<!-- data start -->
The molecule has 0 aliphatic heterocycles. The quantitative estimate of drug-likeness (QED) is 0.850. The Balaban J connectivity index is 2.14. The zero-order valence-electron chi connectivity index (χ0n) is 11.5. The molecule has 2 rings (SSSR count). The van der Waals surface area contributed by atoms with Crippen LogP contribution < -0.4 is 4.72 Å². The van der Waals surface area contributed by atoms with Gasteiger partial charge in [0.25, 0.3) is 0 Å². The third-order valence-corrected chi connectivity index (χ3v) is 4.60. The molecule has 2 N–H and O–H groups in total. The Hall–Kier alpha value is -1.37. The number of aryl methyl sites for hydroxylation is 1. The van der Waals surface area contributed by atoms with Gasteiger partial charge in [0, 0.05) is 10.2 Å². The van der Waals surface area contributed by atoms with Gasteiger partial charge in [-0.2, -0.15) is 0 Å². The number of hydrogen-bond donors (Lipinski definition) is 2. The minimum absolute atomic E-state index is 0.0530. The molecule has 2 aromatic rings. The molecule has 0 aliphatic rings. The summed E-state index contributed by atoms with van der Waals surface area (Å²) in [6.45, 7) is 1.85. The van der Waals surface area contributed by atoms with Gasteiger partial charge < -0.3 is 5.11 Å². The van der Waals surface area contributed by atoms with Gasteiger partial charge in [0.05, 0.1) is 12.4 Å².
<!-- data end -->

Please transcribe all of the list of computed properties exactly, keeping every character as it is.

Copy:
The molecule has 0 aliphatic heterocycles. The quantitative estimate of drug-likeness (QED) is 0.850. The Balaban J connectivity index is 2.14. The zero-order valence-electron chi connectivity index (χ0n) is 11.5. The molecule has 2 rings (SSSR count). The van der Waals surface area contributed by atoms with Crippen LogP contribution < -0.4 is 4.72 Å². The van der Waals surface area contributed by atoms with Gasteiger partial charge in [0.25, 0.3) is 0 Å². The third-order valence-corrected chi connectivity index (χ3v) is 4.60. The molecule has 2 N–H and O–H groups in total. The Hall–Kier alpha value is -1.37. The number of aryl methyl sites for hydroxylation is 1. The van der Waals surface area contributed by atoms with Gasteiger partial charge in [0, 0.05) is 10.2 Å². The van der Waals surface area contributed by atoms with Gasteiger partial charge in [-0.2, -0.15) is 0 Å². The number of hydrogen-bond donors (Lipinski definition) is 2. The minimum absolute atomic E-state index is 0.0530. The molecule has 2 aromatic rings. The molecule has 0 aliphatic rings. The summed E-state index contributed by atoms with van der Waals surface area (Å²) in [6.45, 7) is 1.85. The van der Waals surface area contributed by atoms with Gasteiger partial charge < -0.3 is 5.11 Å². The van der Waals surface area contributed by atoms with Gasteiger partial charge in [0.05, 0.1) is 12.4 Å².